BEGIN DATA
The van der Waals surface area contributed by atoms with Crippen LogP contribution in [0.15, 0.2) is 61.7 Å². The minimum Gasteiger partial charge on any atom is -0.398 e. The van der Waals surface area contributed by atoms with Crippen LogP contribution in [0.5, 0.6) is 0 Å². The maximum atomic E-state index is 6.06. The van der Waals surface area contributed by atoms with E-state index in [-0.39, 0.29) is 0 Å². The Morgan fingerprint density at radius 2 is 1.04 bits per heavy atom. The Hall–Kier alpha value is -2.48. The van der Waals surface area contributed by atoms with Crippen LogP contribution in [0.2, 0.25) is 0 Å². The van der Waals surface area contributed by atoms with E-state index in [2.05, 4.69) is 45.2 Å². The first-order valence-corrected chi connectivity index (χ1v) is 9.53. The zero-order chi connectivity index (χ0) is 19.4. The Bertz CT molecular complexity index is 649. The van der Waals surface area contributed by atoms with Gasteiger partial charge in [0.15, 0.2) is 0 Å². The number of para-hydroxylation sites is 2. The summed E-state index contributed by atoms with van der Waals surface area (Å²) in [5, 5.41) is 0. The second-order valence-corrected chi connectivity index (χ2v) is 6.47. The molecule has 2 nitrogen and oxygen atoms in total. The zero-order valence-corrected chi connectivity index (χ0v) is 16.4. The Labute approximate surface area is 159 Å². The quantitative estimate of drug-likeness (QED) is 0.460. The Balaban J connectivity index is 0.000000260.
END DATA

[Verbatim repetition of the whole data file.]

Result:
The van der Waals surface area contributed by atoms with Crippen LogP contribution in [0.15, 0.2) is 61.7 Å². The minimum Gasteiger partial charge on any atom is -0.398 e. The van der Waals surface area contributed by atoms with Crippen LogP contribution in [0.5, 0.6) is 0 Å². The maximum atomic E-state index is 6.06. The van der Waals surface area contributed by atoms with E-state index in [-0.39, 0.29) is 0 Å². The Morgan fingerprint density at radius 2 is 1.04 bits per heavy atom. The Hall–Kier alpha value is -2.48. The van der Waals surface area contributed by atoms with Crippen LogP contribution in [0.2, 0.25) is 0 Å². The van der Waals surface area contributed by atoms with E-state index in [2.05, 4.69) is 45.2 Å². The first-order valence-corrected chi connectivity index (χ1v) is 9.53. The zero-order chi connectivity index (χ0) is 19.4. The Bertz CT molecular complexity index is 649. The van der Waals surface area contributed by atoms with Gasteiger partial charge in [0.15, 0.2) is 0 Å². The number of para-hydroxylation sites is 2. The summed E-state index contributed by atoms with van der Waals surface area (Å²) in [5, 5.41) is 0. The second-order valence-corrected chi connectivity index (χ2v) is 6.47. The molecule has 2 nitrogen and oxygen atoms in total. The zero-order valence-corrected chi connectivity index (χ0v) is 16.4. The Labute approximate surface area is 159 Å². The quantitative estimate of drug-likeness (QED) is 0.460. The Balaban J connectivity index is 0.000000260.